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Sustainability Pays: 3 Green Companies Making Money

By Selena Maranjian – Oct 16, 2014 at 11:00AM

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Green companies needn't settle for sub-par performances, because sustainability can be profitable.

Photo: Flickr user Kevin Dooley.

We often imagine that for companies, there's a trade-off between being profitable and being green. We assume that maximum profitability is achieved by ignoring the environment and that green companies have to settle for mediocre performance while doing right. That's all wrong, though. A glance at Newsweek's 2014 list of the greenest companies includes plenty of strong performers, suggesting that sustainability pays.

Check out the top 10:



Average Annual Return Over Past 10 Years





Adobe Systems Incorporated 



Ball Corporation 






Sigma-Aldrich Corporation 



McCormick & Company 



Biogen Idec Inc 



Rockwell Automation 



Cardinal Health Inc 



Agilent Technologies 



S&P 500


Source: Newsweek, Morningstar. 

All 10 green companies had 10-year performances that topped the S&P 500. Clearly, they're not suffering too much while engaging in environmentally friendly practices. Their track records certainly support the notion that sustainability pays.

Let's take a closer look at a handful of these companies to get an idea of what makes them green and to roughly assess their attractiveness as investments.

Cardinal Health
Cardinal Health
(CAH 0.24%) offers pharmaceutical and medical products and services to healthcare companies around the world, helping them improve efficiency and profitability. It has been growing its own profit margins in recent years, along with its free cash flow, which tops $2.2 billion annually. In its own words, "Cardinal Health sustainability initiatives focus on pollution prevention, energy efficiency, waste reduction, and designing products, packaging and services to be environmentally friendly." Its surgical gloves, for example, are sold in half-fold packaging: The dispenser boxes require at least 15% less cardboard and take up at least 30% less room, and the individual pouches are at least 48% smaller than alternatives. About 95% of the glove-wrapping material is made from recyclable and renewable sources.

Cardinal's stock valuation is appealing, with both its recent and forward-looking P/E ratios (22 and 18, respectively) below the five-year average of 23. One potential business catalyst, however grim, is the Ebola outbreak, which is requiring lots of protective gear. Cardinal is also partnering with CVS Health to boost both companies' positions in generic drugs.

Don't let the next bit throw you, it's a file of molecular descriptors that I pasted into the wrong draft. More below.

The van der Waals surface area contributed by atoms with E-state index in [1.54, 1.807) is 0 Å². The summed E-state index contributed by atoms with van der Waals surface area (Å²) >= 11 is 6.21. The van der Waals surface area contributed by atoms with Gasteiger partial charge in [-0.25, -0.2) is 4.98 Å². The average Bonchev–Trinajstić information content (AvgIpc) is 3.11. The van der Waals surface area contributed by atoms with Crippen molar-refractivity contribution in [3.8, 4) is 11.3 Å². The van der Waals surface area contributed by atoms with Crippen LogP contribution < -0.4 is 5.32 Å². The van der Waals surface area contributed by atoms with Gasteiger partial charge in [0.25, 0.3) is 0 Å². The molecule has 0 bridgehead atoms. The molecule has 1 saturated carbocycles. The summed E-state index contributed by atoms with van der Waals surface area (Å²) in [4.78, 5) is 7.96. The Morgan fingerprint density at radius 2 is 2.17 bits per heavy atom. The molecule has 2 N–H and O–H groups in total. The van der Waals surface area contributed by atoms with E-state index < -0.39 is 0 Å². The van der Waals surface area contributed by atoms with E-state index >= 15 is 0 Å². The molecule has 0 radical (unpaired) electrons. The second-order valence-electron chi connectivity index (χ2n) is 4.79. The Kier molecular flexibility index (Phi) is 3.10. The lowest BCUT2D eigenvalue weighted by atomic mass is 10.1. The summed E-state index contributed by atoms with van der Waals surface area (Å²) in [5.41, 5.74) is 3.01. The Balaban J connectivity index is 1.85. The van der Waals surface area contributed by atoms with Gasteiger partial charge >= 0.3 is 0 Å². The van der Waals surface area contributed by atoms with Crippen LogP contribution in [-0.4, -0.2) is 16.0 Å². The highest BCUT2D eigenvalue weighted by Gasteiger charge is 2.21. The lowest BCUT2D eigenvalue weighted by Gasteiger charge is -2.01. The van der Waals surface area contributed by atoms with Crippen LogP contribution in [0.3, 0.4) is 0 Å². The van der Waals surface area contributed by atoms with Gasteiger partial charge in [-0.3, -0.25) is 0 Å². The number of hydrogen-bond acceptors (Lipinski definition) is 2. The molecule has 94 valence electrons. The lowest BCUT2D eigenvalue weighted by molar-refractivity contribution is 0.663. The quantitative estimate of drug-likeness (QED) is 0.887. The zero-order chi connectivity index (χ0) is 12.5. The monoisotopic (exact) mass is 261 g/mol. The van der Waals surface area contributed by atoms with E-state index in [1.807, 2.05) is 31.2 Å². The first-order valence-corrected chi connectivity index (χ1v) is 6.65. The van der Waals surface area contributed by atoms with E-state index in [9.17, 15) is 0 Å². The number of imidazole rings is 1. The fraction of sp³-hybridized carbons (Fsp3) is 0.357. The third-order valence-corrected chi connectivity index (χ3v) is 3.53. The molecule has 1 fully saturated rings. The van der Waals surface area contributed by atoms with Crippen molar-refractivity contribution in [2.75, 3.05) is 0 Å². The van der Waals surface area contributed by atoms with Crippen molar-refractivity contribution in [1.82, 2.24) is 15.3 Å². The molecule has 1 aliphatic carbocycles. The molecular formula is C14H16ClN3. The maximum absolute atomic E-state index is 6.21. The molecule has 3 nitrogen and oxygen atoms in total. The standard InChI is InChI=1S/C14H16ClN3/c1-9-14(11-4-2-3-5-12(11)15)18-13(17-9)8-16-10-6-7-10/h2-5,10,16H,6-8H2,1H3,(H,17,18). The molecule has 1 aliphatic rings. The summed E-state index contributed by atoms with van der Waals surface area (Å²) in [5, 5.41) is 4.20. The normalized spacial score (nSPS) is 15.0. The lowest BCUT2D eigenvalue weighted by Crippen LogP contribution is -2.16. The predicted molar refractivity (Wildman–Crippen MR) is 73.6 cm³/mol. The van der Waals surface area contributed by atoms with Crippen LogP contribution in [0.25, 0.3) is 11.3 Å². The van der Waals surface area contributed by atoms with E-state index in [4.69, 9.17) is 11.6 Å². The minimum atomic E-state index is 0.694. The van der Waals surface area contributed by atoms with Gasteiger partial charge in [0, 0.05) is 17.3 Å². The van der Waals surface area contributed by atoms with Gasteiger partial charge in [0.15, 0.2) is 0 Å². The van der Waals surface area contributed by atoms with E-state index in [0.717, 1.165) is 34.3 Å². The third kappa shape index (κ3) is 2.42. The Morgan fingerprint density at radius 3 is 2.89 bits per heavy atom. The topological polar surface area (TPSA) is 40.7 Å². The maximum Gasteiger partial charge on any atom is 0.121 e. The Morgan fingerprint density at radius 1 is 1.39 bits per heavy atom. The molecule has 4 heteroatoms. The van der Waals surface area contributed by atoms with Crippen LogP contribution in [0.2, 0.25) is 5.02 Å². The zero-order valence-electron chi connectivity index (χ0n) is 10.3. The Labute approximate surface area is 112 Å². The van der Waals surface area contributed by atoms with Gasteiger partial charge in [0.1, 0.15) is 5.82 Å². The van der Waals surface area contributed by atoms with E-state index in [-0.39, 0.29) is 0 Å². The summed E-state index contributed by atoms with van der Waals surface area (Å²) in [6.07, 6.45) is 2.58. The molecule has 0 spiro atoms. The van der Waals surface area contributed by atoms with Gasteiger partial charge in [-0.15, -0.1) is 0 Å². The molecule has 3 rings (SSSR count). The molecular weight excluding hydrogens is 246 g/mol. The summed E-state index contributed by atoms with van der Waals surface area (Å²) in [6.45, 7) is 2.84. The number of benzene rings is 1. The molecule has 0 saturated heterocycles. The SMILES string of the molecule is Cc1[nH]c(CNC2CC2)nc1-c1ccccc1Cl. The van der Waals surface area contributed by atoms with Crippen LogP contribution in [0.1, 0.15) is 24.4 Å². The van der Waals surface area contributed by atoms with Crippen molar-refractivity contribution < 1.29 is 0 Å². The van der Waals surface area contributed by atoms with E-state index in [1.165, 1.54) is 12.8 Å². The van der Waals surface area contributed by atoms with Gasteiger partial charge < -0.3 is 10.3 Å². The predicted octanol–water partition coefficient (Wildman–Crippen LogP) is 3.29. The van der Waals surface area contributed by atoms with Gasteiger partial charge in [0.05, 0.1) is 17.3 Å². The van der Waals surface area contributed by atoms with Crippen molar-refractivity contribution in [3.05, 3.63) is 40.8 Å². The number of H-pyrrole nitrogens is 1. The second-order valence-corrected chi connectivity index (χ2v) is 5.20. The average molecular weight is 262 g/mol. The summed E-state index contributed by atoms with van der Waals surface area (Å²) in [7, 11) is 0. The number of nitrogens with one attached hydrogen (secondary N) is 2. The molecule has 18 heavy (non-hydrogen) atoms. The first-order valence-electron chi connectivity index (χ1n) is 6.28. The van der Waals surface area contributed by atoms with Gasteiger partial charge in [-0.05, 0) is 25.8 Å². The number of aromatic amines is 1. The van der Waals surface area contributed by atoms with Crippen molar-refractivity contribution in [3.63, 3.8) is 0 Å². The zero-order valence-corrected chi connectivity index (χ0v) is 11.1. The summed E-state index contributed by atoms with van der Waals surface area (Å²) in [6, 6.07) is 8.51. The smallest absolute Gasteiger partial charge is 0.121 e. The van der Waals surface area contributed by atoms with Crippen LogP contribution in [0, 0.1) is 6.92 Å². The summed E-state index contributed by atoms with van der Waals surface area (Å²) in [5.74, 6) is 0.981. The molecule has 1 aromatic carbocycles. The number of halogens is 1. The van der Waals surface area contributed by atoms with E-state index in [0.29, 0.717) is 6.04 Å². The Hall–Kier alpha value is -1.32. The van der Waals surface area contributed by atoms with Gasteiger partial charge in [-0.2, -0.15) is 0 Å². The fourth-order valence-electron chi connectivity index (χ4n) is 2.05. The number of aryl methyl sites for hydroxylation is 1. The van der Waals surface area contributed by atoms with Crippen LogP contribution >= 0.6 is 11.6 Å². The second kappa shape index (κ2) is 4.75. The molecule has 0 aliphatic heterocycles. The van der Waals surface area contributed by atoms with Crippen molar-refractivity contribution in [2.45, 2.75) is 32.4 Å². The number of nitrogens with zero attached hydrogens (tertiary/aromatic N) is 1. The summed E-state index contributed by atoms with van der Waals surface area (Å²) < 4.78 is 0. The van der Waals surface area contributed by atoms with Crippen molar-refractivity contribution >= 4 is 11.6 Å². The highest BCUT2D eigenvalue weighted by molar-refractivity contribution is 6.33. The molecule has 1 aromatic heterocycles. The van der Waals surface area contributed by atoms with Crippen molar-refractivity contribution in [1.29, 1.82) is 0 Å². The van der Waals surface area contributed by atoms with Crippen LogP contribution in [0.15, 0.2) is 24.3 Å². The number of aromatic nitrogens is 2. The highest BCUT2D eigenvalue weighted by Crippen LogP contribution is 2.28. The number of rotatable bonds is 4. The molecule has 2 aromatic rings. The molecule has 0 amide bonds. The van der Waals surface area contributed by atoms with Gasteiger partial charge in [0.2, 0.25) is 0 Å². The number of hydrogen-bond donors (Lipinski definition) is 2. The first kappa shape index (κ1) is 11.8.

Biogen Idec
Biogen Idec
(BIIB -0.17%) is also intriguing, with a P/E ratio of 32 well above its five-year average of 23 and a forward P/E of 19 well below the average. The discrepancy is due to expectations of rapid growth -- to the tune of 40% over the next year. Its past growth has been impressive, with revenue doubling over the past six years and net income growing almost 10-fold over the past eight years. The company is a leader in treating multiple sclerosis, with drugs such as Avonex, Tecfidera, and Tysabri. Its free cash flow of more than $2.3 billion gives it the flexibility to add to its pipeline.

Regarding sustainability, the company itself explains:

Our strategic approach to environmental sustainability focuses on three key areas: water, energy and materials. In 2009, we set a long-term goal of reducing our overall environmental footprint by 15 percent by 2015, compared to 2006 levels. We reached our 2015 goals in 2012, reducing our environmental footprint by 18 percent, and have established bold new goals for 2020. 

(NYSE: AGN) is yet another green company in the broad healthcare arena. This specialty pharmaceutical company, whose product stable includes Botox, is currently the subject of much activist-investor attention, with some demanding that it merge with Valeant Pharmaceuticals to create a large company specializing in eye- and skin-care drugs. As my colleague George Budwell has pointed out, buyout speculation has sent the shares skyrocketing, but Allergan itself isn't in favor of a combination, as it expects to grow plenty fast on its own.

Sustainability-wise, like many companies, Allergan posts a lot of goals and results on its website, noting, for example, that between 2012 and 2013, it reduced energy use by 2.3% and reduced hazardous waste by 12%. In addition, "Allergan increased its recycling rate from 29% in 1995 to 76% in 2013." Not every metric measured was positive, but the company is clearly paying attention to its performance and aiming to improve.

Longtime Fool specialist Selena Maranjian, whom you can follow on Twitter, has no position in any stocks mentioned. The Motley Fool recommends Adobe Systems, CVS Health, and Valeant Pharmaceuticals. The Motley Fool owns shares of Ecolab and Valeant Pharmaceuticals. We Fools may not all hold the same opinions, but we all believe that considering a diverse range of insights makes us better investors. The Motley Fool has a disclosure policy.

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